The hydrogen powered Tokyo Olympic torch is off on its low-carbon relayMarch 29, 2021
Many of the legs along the 121-day journey will be powered by H2 to eliminate carbon emissions.
The 2020 Tokyo Olympic torch started its 121-day relay last week, on a journey during which many of the legs will be hydrogen powered in order to eliminate carbon emissions during those stretches.
The relay started in Naraha, Fukushima, and many of the torchbearers will carry an H2-powered version.
There were over half a million people who applied to carry the Tokyo Olympic torch. From among them 10,000 were carefully selected as torchbearers who will be carrying the flame across Japan. Some of them will be carrying a variant of the primary model and will be using hydrogen power so that it will not leave any greenhouse gas emissions behind during that leg of the relay.
The choice to use H2 during this massive public event was a deliberate one. Japan has been aggressively pursuing an ambitious transition to become a hydrogen economy. This opportunity to place the renewable energy source in the spotlight was not to be missed and will likely provide it with a positive boost. It will definitely raise awareness both about hydrogen fuel as a cleaner power as well as about Japan’s initiatives to use it as its future green energy source.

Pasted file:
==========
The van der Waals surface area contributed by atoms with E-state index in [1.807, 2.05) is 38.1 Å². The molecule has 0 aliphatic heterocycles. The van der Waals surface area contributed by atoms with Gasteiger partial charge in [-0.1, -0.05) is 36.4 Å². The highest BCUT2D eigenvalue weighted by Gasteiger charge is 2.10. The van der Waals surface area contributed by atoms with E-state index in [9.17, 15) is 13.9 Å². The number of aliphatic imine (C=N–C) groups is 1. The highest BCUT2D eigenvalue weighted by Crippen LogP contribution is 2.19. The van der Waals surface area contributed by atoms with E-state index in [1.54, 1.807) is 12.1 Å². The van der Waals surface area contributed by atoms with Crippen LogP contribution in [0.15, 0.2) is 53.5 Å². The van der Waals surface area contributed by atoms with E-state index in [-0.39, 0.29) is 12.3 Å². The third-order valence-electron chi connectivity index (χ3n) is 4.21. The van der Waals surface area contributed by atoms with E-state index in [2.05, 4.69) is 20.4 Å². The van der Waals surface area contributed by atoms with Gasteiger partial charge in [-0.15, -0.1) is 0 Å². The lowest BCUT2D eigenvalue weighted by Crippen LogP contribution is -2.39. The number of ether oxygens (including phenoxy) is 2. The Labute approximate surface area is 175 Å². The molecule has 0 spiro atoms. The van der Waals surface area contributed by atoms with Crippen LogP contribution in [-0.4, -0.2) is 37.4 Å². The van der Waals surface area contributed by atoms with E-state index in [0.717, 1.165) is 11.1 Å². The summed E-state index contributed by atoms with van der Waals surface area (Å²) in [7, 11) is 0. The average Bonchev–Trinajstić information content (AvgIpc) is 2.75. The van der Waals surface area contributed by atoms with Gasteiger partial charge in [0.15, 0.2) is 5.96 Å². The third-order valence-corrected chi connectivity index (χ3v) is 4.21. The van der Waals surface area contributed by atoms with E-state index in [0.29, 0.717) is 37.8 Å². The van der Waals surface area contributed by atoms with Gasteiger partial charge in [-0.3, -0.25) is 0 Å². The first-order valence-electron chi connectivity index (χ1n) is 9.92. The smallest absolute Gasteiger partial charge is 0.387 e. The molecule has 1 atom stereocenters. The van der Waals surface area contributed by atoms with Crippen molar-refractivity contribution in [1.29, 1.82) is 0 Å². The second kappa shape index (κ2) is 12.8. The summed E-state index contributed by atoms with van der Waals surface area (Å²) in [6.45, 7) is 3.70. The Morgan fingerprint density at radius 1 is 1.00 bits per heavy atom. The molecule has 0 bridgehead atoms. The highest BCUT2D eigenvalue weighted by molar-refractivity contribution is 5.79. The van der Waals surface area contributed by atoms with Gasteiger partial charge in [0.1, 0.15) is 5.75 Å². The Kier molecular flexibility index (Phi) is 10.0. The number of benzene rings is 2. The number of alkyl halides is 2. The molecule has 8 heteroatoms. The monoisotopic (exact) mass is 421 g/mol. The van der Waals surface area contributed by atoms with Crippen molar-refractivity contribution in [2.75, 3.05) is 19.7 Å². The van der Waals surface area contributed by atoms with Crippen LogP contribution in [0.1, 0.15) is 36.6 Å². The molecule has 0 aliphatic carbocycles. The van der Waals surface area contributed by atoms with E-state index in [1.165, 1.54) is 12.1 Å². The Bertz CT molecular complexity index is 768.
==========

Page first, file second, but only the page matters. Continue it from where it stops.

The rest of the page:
Not every Tokyo Olympic torch will be powered by hydrogen, but the model for select legs will be.
The route along which the torchbearers will be traveling remains the same as the one initially created for last year when the pandemic forced the Games’ postponement. As a result, the flame departed from the J-Village national football training facility in Nahara, Fukushima, and will make its way through 859 municipalities, during which time, it will be close to the vast majority of the entire population of the country.
The departure point for the Tokyo Olympic torch relay was also selected based on an energy issue. It was among the areas hardest hit by the 2011 Great East Japan Earthquake which caused the Fukushima Daiichi nuclear disaster. From there, the “Hope Lights Our Way” theme was launched along with the relay, linking the flame’s symbolism of hope and peace with Japan’s shift toward cleaner power.